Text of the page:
LET HIM GO (2020)

Written & Directed By: Thomas Bezucha
Based On The Novel By: Larry Watson
Cinematography: Guy Godfree
Editor: Jeffrey Ford & Meg Reticker

Cast: Diane Lane, Kevin Costner, Lesley Manville, Jeffrey Donovan, Kayli Carter, Booboo Stewart, Will Brittain, Greg Lawson, Ryan Bruce, Adam Stafford, Connor Mackay 

A retired sheriff and his wife, grieving over the death of their son, set out to find their only grandson.


The first half of the movie is more slow-burning, moving family drama built around a tragedy. That is better than one expects.

The film works as a new western. As it is a period tale with plenty of scenery of undisturbed landscapes. That slowly develops into a thriller of morals and honor. It even includes a Native American character. Who becomes a surrogate son for the main characters far away from home. 

Kevin Costner, we are used to this type of fun and role. As he more or less recently takes to roles that are more western influenced. So much so you wonder if he Is the new John Wayne or is he trying to be. Only less racist and a little more sensitive. Not to mention modern. Here he takes more of a back seat to Diane lane. Who is the true powerhouse throughout. Taking over scenes with a quiet dignity but ferocious spirit and manner. Costner ends up becoming her backup.

What Is interesting is that this is the type of film that Kevin Costner would usually Star in and direct back in the day. So while his appearance here isn’t surprising, which is how much he stays in the backseat rather than commanding scenes. Even if he becomes more active in the third act. 

They both display a fair amount of quiet acting that says so much and comes out of body language, facial gestures, and manners. 

Part of the interest In the first half is once they hit the road the people they meet along the way. Showing a kind of Americana. When it was changing and going dark. Hardening to a time of classical American values and idealism and their perversion of it. 

It’s also a nice reunion of sorts for Kevin Costner and Diane Lane last seen together in MAN OF STEEL. As the parents of Clark Kent/Superman making them the all-American mid-west couple. Here they are the same only as grandparents and their son went this time around.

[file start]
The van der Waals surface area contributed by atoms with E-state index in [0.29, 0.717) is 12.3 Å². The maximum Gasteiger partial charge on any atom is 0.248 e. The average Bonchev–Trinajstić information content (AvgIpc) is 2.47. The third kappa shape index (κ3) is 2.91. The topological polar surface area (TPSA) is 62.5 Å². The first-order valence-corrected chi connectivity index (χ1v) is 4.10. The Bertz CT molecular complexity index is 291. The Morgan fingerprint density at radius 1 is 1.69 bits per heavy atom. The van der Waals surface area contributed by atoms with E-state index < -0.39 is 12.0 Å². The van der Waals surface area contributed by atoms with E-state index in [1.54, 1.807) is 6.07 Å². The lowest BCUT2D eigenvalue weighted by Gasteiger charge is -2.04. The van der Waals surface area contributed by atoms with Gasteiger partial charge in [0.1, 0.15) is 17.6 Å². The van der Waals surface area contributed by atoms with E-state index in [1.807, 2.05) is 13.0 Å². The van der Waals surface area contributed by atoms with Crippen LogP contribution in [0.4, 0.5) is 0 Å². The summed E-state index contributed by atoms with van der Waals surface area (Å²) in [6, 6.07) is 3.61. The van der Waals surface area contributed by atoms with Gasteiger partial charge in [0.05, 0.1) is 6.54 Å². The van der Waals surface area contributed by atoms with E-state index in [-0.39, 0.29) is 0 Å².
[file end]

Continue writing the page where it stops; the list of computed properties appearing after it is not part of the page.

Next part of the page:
Lesley Manville is deep in character and over the top memorable as the mama hen and main villain of the dangerous Weboy clan in this film and amongst the leads, she makes her mark and her presence felt. 

In fact, it might have been a little more interesting to see if the lebouf clan and how they operate. Their day-to-day operations and influence, but as they are talked about and built up as some kind of phantoms. They maintain an air of mystery and live up to their reputation and it makes the slow journey to them worth it. Even if they have mroe the unlikeable elements of the crime family in the film ANIMAL KINGDOM only less suggested incest. 

We barely get to know them personality-wise other than the matriarch and the family uncle, her consigliere of sorts. Who stands out. The uncle played by Jeffrey Donovan Whose character always offers a smile and a threatening manner. 

The film has many memorable scenes. Like the dinner scene at the weboy compound and we meet the family and it seems more a battle for power and strength over one another. Not necessarily physically but by implication. 

The Hotel room ambush is another striking scene that has shocking violence. That shows that this film is traditional but also kind of dark.

The film offers an ending that isn’t the massacre you might be expecting and still plays off not as satisfying as you might have hoped.  

GRADE: B

JACK (1996)

Directed By: Francis Ford Coppola
Written by: James DeMonaco & Gary Nadeau
Cinematography: John Toll
Editor: Barry Malkin